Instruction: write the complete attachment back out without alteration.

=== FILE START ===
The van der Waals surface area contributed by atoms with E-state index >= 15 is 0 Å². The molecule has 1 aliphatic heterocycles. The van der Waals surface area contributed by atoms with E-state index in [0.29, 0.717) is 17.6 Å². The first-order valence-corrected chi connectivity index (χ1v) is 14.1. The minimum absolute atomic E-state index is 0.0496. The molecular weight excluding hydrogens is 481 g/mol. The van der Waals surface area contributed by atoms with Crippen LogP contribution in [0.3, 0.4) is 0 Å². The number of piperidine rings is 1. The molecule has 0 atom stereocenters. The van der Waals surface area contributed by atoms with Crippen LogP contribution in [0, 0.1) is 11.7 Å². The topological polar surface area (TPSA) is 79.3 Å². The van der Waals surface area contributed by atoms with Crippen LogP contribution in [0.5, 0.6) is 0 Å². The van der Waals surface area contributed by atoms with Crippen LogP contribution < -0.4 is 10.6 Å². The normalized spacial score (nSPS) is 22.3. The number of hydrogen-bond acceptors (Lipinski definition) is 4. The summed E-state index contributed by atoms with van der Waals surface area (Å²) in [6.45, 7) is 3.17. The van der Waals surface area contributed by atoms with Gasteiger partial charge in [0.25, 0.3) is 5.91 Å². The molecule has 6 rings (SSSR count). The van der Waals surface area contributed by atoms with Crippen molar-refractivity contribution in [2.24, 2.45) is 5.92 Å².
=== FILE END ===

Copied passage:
The van der Waals surface area contributed by atoms with E-state index >= 15 is 0 Å². The molecule has 1 aliphatic heterocycles. The van der Waals surface area contributed by atoms with E-state index in [0.29, 0.717) is 17.6 Å². The first-order valence-corrected chi connectivity index (χ1v) is 14.1. The minimum absolute atomic E-state index is 0.0496. The molecular weight excluding hydrogens is 481 g/mol. The van der Waals surface area contributed by atoms with Crippen LogP contribution in [0.3, 0.4) is 0 Å². The number of piperidine rings is 1. The molecule has 0 atom stereocenters. The van der Waals surface area contributed by atoms with Crippen LogP contribution in [0, 0.1) is 11.7 Å². The topological polar surface area (TPSA) is 79.3 Å². The van der Waals surface area contributed by atoms with Crippen LogP contribution in [0.5, 0.6) is 0 Å². The van der Waals surface area contributed by atoms with Crippen LogP contribution < -0.4 is 10.6 Å². The normalized spacial score (nSPS) is 22.3. The number of hydrogen-bond acceptors (Lipinski definition) is 4. The summed E-state index contributed by atoms with van der Waals surface area (Å²) in [6.45, 7) is 3.17. The van der Waals surface area contributed by atoms with Gasteiger partial charge in [0.25, 0.3) is 5.91 Å². The molecule has 6 rings (SSSR count). The van der Waals surface area contributed by atoms with Crippen molar-refractivity contribution in [2.24, 2.45) is 5.92 Å².